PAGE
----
IN private, mischievous moments, I would occasionally refer to him as the “Grand Canyon”, a limp play upon his name.

Canon Kenyon Wright, that is; he who chaired the Executive Committee of the cross-party Constitutional Convention which paved the way to the present devolved Parliament.

He was a man of immense patience and perseverance.

It was his wont to respond to the Convention’s frequent bouts of partisan fury with a gentle Episcopalian smile. Nothing was more calculated to exasperate but somehow it worked.

The Grand Canyon was cited this week when Nicola Sturgeon set out her next referendum step. She quoted his most famous remark, a reference to Margaret Thatcher.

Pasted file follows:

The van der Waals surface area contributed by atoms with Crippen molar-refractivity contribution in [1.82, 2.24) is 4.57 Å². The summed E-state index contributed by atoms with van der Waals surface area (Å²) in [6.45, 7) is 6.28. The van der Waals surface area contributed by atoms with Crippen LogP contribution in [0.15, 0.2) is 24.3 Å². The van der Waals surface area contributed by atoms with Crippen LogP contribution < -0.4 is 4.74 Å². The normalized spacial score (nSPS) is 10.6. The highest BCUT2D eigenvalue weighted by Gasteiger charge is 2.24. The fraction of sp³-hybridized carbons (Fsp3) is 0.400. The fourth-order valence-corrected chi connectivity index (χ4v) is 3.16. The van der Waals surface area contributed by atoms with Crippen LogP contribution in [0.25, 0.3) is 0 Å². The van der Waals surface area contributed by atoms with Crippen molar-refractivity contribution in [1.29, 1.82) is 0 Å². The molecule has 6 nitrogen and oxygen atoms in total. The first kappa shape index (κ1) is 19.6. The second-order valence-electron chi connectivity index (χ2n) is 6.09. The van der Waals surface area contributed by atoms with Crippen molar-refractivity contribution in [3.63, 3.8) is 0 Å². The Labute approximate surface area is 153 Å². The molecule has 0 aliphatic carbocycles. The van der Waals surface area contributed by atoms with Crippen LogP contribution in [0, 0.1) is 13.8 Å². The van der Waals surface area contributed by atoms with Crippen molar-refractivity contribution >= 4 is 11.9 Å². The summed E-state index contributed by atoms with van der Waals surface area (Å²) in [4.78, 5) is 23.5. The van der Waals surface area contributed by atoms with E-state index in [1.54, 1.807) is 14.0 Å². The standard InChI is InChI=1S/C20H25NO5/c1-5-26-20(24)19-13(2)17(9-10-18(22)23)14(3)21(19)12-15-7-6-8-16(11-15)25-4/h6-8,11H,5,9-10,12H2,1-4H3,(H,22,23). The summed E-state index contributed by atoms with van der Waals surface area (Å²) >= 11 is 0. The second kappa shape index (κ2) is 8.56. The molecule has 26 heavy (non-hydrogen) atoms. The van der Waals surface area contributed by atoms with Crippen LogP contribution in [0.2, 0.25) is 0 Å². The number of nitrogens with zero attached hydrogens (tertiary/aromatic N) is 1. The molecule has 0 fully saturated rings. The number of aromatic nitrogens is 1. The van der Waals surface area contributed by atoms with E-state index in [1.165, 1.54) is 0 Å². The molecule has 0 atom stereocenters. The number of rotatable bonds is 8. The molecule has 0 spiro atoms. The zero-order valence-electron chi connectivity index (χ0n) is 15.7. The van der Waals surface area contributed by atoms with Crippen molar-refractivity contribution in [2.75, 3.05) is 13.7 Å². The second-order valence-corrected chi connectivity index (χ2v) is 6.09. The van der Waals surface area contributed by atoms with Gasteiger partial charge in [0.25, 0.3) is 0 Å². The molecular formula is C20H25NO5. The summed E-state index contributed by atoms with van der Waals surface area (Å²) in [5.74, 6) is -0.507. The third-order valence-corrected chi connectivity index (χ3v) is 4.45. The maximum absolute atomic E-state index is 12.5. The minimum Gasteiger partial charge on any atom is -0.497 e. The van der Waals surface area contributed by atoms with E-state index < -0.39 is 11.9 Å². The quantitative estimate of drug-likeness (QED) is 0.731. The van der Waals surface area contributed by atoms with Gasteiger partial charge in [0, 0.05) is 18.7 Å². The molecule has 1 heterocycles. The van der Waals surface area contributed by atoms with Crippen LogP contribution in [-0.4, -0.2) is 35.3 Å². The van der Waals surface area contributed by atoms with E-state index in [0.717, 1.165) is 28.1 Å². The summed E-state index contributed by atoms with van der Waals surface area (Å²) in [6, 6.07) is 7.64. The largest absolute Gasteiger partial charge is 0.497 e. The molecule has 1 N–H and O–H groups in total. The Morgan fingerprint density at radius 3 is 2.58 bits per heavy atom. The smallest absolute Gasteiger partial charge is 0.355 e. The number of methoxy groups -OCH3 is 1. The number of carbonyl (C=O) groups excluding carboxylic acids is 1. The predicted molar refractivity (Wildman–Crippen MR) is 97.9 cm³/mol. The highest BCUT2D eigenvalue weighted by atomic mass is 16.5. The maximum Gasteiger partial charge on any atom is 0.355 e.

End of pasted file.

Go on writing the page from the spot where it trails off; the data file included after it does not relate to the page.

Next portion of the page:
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“What if that other voice we all know so well responds by saying ‘We say no, and we are the state’. Well, we say yes and we are the people.”

It was powerful on the day of delivery and still neatly encapsulates the dichotomy which can arise when government and the governed appear to be in conflict.

Yet history teaches us – and Nicola Sturgeon well knows – that the Convention’s plan was implemented via a White Paper, a two-question referendum and Westminster legislation, driven by a majority Labour Government.

Popular opinion provided the motivation and the necessary assent. But the Parliament which emerged is a creature of statute.

That is why the First Minister’s primary aim is to strike a bargain with the UK Government to enable a further independence referendum to be put to the people.